The American Enterprise Institute and the Institute for the Study of War has a new report out that says rather unequivocally that the United States is starting to turn the war around in southern Afghanistan following the surge. Since the deployment of U.S. Marines to Helmand in 2009 and the launch of an offensive there followed by operations in Kandahar, the Taliban has effectively lost all its main safe havens in the region, authors Frederick W. Kagan and Kimberly Kagan argue.
The Taliban assassination squad in Kandahar has ben dismantled, the insurgents’ ability to acquire, transport and use IED materials and other weapons has been disrupted, and narcotics facilitators and financiers who link the drug market to the insurgency have been aggressively targeted. Above all, NATO and Afghan forces continue to hold all the areas they have cleared in the two provinces, arguably the heart of the insurgency, which is a significant departure from the past.
Pakistan’s Muttahida Qaumi Movement (MQM) party, the dominant power in the nation’s financial capital of Karachi, has agreed to rejoin the federal coalition after Prime Minister Yusuf Raza Gilani agreed to reverse a fuel price rise mandated under an IMF assistance programme.
The party, which mainly represents the Urdu-speaking descendants of immigrants from India following the creation of Pakistan in 1947, said it had decided to return to the ruling coalition so as not to trigger a crisis at a time when the country faced many challenges. But it said it would not immediately return to Gilan’s cabinet, indicating it was holding out for more concessions.
Steve Coll, the president of the New America Foundation and a South Asia expert, has raised the issue of the safety of Pakistan’s nuclear weapons in the wake of the assassination of the governor of most populous Punjab state by one of his bodyguards. It’s a question that comes up each time Pakistan is faced with a crisis whether it a major act of violence such as this or a political/economic meltdown or a sudden escalation of tensions with India obviously, but also the United States.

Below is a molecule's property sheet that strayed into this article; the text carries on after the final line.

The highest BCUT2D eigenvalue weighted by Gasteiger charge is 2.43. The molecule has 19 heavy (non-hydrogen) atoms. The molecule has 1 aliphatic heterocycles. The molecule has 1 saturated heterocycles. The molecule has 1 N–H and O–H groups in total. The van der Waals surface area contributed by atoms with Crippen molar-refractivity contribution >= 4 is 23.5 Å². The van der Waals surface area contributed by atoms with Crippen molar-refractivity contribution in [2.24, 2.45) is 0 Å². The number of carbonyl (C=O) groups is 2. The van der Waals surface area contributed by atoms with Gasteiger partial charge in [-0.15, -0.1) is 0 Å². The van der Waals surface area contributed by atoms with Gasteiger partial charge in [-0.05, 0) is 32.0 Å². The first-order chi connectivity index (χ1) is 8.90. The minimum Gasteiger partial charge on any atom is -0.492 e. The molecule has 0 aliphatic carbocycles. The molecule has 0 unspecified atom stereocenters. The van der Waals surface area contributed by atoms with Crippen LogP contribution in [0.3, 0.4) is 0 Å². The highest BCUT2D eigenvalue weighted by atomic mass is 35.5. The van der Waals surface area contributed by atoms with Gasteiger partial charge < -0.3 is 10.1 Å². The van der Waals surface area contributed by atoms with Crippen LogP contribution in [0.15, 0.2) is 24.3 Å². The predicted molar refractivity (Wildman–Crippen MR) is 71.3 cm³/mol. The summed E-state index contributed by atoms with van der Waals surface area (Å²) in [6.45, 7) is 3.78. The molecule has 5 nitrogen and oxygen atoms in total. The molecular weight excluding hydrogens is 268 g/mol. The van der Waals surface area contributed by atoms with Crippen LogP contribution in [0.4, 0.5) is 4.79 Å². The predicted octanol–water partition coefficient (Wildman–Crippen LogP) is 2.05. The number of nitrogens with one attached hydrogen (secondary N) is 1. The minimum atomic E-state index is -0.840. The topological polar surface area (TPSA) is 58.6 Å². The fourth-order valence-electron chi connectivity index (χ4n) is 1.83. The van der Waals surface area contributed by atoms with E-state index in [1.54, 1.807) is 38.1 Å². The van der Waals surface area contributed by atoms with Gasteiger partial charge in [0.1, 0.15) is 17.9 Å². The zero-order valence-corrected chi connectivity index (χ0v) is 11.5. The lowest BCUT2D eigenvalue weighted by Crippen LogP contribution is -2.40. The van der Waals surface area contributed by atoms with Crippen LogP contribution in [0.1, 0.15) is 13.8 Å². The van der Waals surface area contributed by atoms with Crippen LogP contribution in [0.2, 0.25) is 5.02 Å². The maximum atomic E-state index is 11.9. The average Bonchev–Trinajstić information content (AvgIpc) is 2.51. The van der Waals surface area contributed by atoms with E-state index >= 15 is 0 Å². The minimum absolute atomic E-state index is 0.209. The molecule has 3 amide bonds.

Pakistan’s security establishment bristles at suggestions that it could be any less responsible than other states in defending its nuclear arsenal, and its leaders and experts have repeatedly said that the professional army is the ultimate guardian of its strategic assets.
A group of women in burqas rises from the sea to symbolize cleanliness, while further down a factory wall a bus with no wheels and crammed with passengers is a stark comment on war-torn Kabul’s appalling public transport.
A new Afghan art collective called Roshd, or “growth,” has brought street art and graffiti to the conservative Muslim nation’s capital, starting with a mural on a three meter (10 feet) high wall in an industrial park. Soon they hope to take their creativity and commentary to the dusty city center, where blast walls, scrawled advertisements, political propaganda and armed guards are more usual sights.